Laurie Anne Walden, DVM
Giving medication to cats is not always as simple as giving it to dogs. Unfortunately, this means that cats might not receive all of their medication, and some might not get any medication at all. If you have trouble giving your cat pills, tell your veterinarian. Together you can find a way for your cat to get the treatment she needs.
Try It in Food
If the medication can be given with food (check with your veterinarian), try hiding the first dose in something tasty to see if your cat is willing to take it this way. Use a small amount of food that your cat loves or a soft cat treat. Offer the bite of food containing the medication when your cat is hungry; don’t just leave a pill in the middle of a bowl of food.
Using food to administer medication can cause food aversion and reduced food intake in some cats, says the American Association of Feline Practitioners. If your cat doesn’t readily eat the first dose in food, don’t keep trying this method. Never force food into your cat’s mouth. Some medications are bitter and most cats won’t eat pills on their own, so be prepared to try something else.
Give It by Hand
For many cats, manual administration is the quickest and surest way to give pills. This technique is easier to show than to describe. Cornell University College of Veterinary Medicine has an excellent video series demonstrating how to give a pill to a cat with your fingers or with a pill gun. (A pill gun is a tube with a soft tip and a plunger that lets you place pills onto your cat’s tongue without putting your fingers in the mouth.) The videos are at this link: https://www.youtube.com/playlist?list=PLzf8tGKj10zzg6Unhw4QZrqcvJZ1amkax
Here are some tips:
Try a Different Form of Medication
It can be very difficult to give a tablet to a cat who doesn’t want it. Some medications come in liquid form. Here is the Cornell video series showing how to give liquid medication to a cat: https://www.youtube.com/playlist?list=PLzf8tGKj10zxJYert-yKU0B3cUpkH5Y0Z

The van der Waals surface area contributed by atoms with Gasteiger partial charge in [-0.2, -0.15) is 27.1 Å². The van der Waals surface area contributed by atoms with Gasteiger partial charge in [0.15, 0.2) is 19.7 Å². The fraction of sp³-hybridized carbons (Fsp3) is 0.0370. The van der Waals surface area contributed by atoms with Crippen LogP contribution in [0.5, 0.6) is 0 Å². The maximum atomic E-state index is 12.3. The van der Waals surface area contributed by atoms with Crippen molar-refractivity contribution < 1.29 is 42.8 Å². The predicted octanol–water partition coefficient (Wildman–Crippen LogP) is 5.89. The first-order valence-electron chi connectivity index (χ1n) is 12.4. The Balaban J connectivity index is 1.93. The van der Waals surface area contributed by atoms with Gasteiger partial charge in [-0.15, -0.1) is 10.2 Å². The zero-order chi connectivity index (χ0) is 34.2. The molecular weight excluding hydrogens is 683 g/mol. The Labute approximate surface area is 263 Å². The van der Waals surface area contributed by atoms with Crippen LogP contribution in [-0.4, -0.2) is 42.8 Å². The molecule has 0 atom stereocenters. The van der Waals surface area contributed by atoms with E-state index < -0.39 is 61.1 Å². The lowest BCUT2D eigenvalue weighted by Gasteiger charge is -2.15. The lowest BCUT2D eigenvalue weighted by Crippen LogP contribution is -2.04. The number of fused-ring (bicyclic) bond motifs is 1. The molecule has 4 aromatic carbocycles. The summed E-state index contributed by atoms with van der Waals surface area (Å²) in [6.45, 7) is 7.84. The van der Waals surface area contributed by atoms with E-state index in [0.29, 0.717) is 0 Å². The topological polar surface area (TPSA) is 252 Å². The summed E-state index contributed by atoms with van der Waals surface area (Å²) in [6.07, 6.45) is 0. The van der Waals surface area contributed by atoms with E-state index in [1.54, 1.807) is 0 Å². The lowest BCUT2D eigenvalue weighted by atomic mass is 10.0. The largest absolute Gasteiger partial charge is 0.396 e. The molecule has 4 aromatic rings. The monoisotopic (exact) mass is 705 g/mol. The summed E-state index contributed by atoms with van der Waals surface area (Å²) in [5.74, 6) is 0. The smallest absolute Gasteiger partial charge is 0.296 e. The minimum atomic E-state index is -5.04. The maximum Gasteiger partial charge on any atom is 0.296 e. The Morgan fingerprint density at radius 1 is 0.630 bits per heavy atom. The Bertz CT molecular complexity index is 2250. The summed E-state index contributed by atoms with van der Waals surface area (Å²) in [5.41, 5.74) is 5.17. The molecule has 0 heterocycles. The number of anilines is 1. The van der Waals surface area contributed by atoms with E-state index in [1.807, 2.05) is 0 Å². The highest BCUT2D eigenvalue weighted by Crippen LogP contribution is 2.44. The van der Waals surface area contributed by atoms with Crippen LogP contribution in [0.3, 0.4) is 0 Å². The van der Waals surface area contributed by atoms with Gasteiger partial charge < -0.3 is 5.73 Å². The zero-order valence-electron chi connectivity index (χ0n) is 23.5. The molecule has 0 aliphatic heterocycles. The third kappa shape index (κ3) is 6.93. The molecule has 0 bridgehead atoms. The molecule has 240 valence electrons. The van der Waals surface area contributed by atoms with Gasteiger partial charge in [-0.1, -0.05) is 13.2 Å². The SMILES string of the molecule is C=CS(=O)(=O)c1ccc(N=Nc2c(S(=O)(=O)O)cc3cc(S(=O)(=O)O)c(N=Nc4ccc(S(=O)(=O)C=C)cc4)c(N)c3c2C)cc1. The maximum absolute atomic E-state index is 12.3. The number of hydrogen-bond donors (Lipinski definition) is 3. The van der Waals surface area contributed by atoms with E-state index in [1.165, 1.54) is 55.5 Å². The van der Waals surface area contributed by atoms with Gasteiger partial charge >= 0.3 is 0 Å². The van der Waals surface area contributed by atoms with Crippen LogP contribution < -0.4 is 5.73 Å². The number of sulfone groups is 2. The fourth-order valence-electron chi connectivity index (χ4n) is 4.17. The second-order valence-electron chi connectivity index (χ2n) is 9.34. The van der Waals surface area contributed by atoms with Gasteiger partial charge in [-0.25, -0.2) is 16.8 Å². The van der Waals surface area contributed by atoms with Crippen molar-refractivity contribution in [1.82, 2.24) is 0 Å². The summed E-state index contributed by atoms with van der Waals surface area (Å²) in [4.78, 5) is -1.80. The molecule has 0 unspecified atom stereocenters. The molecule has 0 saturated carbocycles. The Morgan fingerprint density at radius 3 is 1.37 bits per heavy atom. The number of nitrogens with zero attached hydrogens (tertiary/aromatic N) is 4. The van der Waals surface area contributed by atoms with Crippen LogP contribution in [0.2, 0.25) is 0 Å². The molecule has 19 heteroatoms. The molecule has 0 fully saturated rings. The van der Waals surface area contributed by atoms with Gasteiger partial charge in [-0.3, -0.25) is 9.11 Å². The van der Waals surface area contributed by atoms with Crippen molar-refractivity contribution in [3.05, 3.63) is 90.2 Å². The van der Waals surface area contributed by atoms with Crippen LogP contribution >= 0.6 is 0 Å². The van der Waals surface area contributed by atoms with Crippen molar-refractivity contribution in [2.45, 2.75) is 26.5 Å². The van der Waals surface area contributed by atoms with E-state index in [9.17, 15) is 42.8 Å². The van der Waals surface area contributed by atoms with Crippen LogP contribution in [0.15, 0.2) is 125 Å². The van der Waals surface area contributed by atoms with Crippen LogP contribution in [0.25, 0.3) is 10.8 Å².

Compounding pharmacies can make some medications into flavored liquids, chewable soft treats, and other forms that cats might accept more easily. A few medications can be made into ointments that are applied to the skin (usually inside the ear), although this delivery method doesn’t work for all medications. Talk to your veterinarian if you’d like to pursue these other options.
You can find more ideas in these articles:
Giving your cat medication. American Association of Feline Practitioners. Accessed August 21, 2020. https://catfriendly.com/cat-care-at-home/giving-cat-medication/
Giving your cat oral medications. Cornell University College of Veterinary Medicine. Accessed August 21, 2020. https://www.vet.cornell.edu/hospitals/pharmacy/consumer-clinical-care-guidelines-animals/giving-your-cat-oral-medications
Medicating your cat. University of Pennsylvania School of Veterinary Medicine. Accessed August 21, 2020. https://www.vet.upenn.edu/docs/default-source/ryan/ryan-behavior-medicine/medicating-your-cat-(pdf).pdf
Photo by Paul Hanaoka
Laurie Anne Walden, DVM
The contents of this blog are for information only and should not substitute for advice from a veterinarian who has examined the animal. All blog content is copyrighted by Mallard Creek Animal Hospital and may not be copied, reproduced, transmitted, or distributed without permission.